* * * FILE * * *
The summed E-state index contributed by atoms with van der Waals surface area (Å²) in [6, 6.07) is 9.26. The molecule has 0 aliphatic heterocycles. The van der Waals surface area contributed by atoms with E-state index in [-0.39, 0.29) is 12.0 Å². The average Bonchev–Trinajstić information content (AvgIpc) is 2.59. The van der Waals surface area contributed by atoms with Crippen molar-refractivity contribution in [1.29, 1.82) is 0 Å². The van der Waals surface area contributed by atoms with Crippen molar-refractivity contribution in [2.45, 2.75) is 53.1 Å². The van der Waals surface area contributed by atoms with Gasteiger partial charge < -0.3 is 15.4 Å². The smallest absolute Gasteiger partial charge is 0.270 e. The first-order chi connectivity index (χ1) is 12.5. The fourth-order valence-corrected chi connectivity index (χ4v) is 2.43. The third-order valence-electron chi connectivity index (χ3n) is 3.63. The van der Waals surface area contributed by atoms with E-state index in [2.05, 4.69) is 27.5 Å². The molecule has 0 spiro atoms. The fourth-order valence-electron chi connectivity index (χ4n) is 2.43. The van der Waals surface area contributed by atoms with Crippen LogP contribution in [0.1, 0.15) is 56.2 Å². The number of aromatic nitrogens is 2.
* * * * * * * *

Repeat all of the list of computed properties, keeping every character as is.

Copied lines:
The summed E-state index contributed by atoms with van der Waals surface area (Å²) in [6, 6.07) is 9.26. The molecule has 0 aliphatic heterocycles. The van der Waals surface area contributed by atoms with E-state index in [-0.39, 0.29) is 12.0 Å². The average Bonchev–Trinajstić information content (AvgIpc) is 2.59. The van der Waals surface area contributed by atoms with Crippen molar-refractivity contribution in [1.29, 1.82) is 0 Å². The van der Waals surface area contributed by atoms with Crippen molar-refractivity contribution in [2.45, 2.75) is 53.1 Å². The van der Waals surface area contributed by atoms with Gasteiger partial charge < -0.3 is 15.4 Å². The smallest absolute Gasteiger partial charge is 0.270 e. The first-order chi connectivity index (χ1) is 12.5. The fourth-order valence-corrected chi connectivity index (χ4v) is 2.43. The third-order valence-electron chi connectivity index (χ3n) is 3.63. The van der Waals surface area contributed by atoms with E-state index in [2.05, 4.69) is 27.5 Å². The molecule has 0 spiro atoms. The fourth-order valence-electron chi connectivity index (χ4n) is 2.43. The van der Waals surface area contributed by atoms with Crippen LogP contribution in [0.1, 0.15) is 56.2 Å². The number of aromatic nitrogens is 2.